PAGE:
As a parent, one of the hardest moments I have ever faced was finding out my youngest son has dyslexia. I felt completely helpless, out of control, and at times, just plain lost. After all, dyslexia is a brain-based condition, and I had no medical or professional training. I never struggled in school and have always loved reading.
So, watching my son struggle to sound out simple words, I found myself wrestling with all kinds of feelings and emotions. Sometimes, I was angry. Other times, I was sad. Worst of all, I felt powerless to help my son.
Watch as the author describes his path to understanding his son’s dyslexia:
Eventually, I realized that I wasn’t powerless at all, but getting to that mindset took a good amount of time and effort. I remember describing it to a friend as going through something like the “stages of grief” people experience after a great loss or traumatic event in their lives.
No, nobody had died or been seriously injured. Yet the amount of heartache and anxiety I felt was just as intense, and just as real. My own journey from feeling helpless to feeling hopeful about my son’s dyslexia and his future went something like this.
When I first heard the term , I didn’t hear the learning part. All I heard was the word disability, not something any parent is ever prepared to hear about their children. Clearly, somebody had made a mistake. My son was perfectly healthy. Disability? Really?
When we see our children suffer in any way, our basic instincts take over. Anger is often a natural result. We look for someone or something to blame for the hardship they’re experiencing, and I was no different. Mostly, I was angry at a school system that seemed incapable of helping my son.
I found it hard to understand and relate to my son’s situation at first because school had always been fairly easy for me. I imagined there had to be some magic bullet — a quick solution to the problem. Maybe all he had to do was work harder, I thought. Or maybe I simply had to invest more time and energy to tutor him myself.
Naturally, I was sad that my son had to face these challenges. But more than that, I often felt guilt. What could I have done to prevent this, or to detect it sooner? If only I had been home more often, instead of spending so much time at work, and commuting back and forth to my busy corporate job.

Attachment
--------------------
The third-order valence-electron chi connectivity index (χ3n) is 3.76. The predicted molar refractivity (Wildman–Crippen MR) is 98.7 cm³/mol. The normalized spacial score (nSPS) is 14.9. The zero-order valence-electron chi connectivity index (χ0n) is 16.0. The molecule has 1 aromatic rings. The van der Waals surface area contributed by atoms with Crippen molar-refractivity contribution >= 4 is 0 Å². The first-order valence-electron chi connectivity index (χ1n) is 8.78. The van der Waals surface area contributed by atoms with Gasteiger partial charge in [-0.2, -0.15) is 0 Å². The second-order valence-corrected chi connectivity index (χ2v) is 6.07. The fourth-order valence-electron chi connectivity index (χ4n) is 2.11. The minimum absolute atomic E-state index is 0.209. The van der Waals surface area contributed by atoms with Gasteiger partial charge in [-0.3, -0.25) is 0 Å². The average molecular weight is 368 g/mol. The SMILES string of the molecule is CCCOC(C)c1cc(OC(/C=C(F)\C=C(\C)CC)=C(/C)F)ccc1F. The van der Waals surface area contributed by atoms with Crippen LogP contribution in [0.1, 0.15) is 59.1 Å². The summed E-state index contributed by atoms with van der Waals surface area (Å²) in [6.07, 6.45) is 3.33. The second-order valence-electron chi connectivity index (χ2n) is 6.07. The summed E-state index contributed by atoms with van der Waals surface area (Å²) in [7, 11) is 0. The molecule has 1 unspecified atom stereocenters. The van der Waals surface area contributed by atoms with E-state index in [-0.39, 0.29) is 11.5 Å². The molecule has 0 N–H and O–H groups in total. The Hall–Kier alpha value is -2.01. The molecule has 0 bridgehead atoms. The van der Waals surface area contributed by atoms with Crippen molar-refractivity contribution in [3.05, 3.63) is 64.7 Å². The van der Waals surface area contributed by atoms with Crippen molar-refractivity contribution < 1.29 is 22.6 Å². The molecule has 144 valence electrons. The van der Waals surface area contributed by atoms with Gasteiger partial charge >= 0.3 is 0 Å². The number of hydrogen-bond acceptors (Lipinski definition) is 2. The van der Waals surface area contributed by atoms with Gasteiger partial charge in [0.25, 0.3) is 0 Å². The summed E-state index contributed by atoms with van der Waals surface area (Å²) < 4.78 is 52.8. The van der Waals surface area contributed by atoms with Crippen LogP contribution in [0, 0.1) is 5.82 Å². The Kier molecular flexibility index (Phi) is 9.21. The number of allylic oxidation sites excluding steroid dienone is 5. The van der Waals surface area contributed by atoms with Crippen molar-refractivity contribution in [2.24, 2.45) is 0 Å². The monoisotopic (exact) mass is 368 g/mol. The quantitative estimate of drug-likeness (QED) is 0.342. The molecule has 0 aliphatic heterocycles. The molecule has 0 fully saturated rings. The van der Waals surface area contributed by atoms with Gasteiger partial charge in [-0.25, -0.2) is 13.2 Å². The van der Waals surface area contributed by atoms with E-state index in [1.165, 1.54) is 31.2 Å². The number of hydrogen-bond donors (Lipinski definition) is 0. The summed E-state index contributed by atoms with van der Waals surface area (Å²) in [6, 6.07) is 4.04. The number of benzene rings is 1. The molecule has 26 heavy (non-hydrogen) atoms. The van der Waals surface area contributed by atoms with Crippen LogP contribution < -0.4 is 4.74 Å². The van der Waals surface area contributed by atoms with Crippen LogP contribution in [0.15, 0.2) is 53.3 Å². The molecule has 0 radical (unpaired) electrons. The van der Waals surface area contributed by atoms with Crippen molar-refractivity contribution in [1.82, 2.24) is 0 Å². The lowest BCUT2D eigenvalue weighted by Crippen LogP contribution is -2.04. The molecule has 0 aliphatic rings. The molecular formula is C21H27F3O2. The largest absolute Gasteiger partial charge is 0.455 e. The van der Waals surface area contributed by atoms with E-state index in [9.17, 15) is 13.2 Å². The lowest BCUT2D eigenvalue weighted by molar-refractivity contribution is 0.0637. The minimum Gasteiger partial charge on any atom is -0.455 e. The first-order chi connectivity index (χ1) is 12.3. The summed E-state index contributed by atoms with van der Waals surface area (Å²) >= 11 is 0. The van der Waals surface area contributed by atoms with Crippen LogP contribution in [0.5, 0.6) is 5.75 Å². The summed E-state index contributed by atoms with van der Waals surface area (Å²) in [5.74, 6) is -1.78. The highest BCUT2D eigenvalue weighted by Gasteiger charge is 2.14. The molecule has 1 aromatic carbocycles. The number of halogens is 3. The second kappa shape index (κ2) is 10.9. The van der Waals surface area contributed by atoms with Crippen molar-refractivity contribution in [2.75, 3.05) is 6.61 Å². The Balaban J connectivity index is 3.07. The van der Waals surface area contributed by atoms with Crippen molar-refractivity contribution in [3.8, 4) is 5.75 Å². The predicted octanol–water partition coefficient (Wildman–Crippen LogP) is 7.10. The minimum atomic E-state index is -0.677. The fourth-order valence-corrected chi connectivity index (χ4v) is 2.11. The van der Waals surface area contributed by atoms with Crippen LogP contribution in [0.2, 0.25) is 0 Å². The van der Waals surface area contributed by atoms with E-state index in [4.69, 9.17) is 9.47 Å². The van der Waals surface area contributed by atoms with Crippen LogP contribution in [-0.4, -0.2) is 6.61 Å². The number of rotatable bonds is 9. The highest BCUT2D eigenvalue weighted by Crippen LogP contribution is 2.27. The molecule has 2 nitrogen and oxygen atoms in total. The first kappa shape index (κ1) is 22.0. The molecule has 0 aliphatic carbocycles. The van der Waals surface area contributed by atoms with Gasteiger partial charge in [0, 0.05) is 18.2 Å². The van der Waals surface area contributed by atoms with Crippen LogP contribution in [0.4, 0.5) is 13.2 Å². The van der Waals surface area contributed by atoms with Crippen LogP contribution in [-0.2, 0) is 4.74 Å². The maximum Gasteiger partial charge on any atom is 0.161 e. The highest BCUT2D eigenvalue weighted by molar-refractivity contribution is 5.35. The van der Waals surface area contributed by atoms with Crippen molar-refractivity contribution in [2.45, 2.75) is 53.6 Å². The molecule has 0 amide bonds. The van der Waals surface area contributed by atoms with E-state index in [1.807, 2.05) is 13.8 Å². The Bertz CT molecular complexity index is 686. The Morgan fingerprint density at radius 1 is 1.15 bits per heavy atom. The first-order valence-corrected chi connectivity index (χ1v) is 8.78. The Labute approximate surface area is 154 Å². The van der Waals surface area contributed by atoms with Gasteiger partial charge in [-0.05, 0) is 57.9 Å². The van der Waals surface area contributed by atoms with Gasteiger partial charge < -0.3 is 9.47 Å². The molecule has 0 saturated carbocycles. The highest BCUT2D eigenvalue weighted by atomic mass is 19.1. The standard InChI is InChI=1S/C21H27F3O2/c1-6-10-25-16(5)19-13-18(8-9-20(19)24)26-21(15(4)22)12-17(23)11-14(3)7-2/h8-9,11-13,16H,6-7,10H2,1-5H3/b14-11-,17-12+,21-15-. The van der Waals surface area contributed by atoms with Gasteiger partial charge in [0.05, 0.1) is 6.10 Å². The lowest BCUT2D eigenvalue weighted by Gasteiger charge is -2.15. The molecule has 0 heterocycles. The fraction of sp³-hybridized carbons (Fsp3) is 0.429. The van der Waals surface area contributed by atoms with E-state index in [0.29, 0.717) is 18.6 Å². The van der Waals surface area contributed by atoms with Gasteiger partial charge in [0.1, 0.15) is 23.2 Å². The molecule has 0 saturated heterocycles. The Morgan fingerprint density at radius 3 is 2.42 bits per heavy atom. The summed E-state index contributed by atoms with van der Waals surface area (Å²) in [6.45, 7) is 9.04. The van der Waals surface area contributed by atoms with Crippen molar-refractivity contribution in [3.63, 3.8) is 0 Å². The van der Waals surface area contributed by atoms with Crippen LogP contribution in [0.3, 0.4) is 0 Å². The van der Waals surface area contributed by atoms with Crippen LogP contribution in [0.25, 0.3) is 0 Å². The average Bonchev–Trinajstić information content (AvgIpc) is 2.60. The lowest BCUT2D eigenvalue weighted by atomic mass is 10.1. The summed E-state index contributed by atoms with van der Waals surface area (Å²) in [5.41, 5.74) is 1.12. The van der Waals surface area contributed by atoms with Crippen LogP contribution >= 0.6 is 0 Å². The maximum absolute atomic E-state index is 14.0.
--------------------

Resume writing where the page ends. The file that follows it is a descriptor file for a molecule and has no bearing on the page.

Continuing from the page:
Information and education helped me finally get to this stage. I began reading and finding out more about dyslexia, learning and thinking differences, and my son’s legal rights in school. I also completed dyslexia simulations, which gave me a true appreciation for the challenge my son faced. During this process, I realized how blessed we are to live in an age with so many resources and so much information about dyslexia.
The main difference between acceptance and understanding is this: Today, my son and I talk about learning differences, not disabilities. He understands he learns differently than most of his peers, and he likes to use technology to help him read and write.
My son also understands his dyslexia will be a lifelong challenge. He embraces it because he knows that some of the brightest and most successful people were also dyslexic.
They say change is hard, but it’s even harder when it touches the life of one of your children. I wish I could say this journey was quick, painless, and a smooth straight line. It wasn’t.
However, I will say this. Today, my son loves to read and is doing well in school. His dyslexia identification opened an entirely new chapter in our lives, and in many ways, brought us closer as a family. It also put us on a path to new adventures we could not have even imagined then, but that’s a story for another time.
Learn what steps to take if your child has been diagnosed with dyslexia. You can also:
- Get tips on how to manage your worries as a parent.
- Hear from a dad who felt guilty about “giving” his child ADHD.
- Watch as parents of kids with learning and thinking differences talk through tough emotions they experience.
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About the author
About the author
Pablo Álvarez is a special education teacher, writer, and father of three kids who learn and think differently.